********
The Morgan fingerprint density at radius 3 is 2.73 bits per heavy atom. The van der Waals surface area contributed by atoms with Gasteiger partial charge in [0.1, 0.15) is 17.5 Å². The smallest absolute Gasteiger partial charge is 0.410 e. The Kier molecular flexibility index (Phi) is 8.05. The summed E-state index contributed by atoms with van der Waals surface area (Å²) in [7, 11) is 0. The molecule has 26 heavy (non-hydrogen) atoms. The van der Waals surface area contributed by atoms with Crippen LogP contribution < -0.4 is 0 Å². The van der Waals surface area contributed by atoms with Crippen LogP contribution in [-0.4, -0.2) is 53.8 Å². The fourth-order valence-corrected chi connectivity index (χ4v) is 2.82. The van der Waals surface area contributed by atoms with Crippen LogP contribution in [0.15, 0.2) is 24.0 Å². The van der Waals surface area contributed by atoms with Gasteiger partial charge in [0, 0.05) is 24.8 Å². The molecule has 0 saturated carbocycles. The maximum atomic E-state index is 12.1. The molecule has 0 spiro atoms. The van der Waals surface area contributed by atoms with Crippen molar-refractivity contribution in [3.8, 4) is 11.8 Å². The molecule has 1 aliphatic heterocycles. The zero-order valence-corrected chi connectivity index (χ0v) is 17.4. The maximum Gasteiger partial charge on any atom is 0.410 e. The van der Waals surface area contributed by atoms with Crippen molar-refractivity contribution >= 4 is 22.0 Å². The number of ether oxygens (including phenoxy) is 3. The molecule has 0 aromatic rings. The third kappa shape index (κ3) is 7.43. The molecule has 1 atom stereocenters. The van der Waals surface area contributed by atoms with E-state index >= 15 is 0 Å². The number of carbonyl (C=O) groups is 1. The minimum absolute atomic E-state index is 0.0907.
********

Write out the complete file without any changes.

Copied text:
The Morgan fingerprint density at radius 3 is 2.73 bits per heavy atom. The van der Waals surface area contributed by atoms with Gasteiger partial charge in [0.1, 0.15) is 17.5 Å². The smallest absolute Gasteiger partial charge is 0.410 e. The Kier molecular flexibility index (Phi) is 8.05. The summed E-state index contributed by atoms with van der Waals surface area (Å²) in [7, 11) is 0. The molecule has 26 heavy (non-hydrogen) atoms. The van der Waals surface area contributed by atoms with Crippen LogP contribution < -0.4 is 0 Å². The van der Waals surface area contributed by atoms with Crippen LogP contribution in [-0.4, -0.2) is 53.8 Å². The fourth-order valence-corrected chi connectivity index (χ4v) is 2.82. The van der Waals surface area contributed by atoms with Crippen LogP contribution in [0.15, 0.2) is 24.0 Å². The van der Waals surface area contributed by atoms with Gasteiger partial charge in [0, 0.05) is 24.8 Å². The molecule has 0 saturated carbocycles. The maximum atomic E-state index is 12.1. The molecule has 0 spiro atoms. The van der Waals surface area contributed by atoms with Crippen molar-refractivity contribution in [3.8, 4) is 11.8 Å². The molecule has 1 aliphatic heterocycles. The zero-order valence-corrected chi connectivity index (χ0v) is 17.4. The maximum Gasteiger partial charge on any atom is 0.410 e. The van der Waals surface area contributed by atoms with Crippen molar-refractivity contribution >= 4 is 22.0 Å². The number of ether oxygens (including phenoxy) is 3. The molecule has 0 aromatic rings. The third kappa shape index (κ3) is 7.43. The molecule has 1 atom stereocenters. The van der Waals surface area contributed by atoms with E-state index >= 15 is 0 Å². The number of carbonyl (C=O) groups is 1. The minimum absolute atomic E-state index is 0.0907.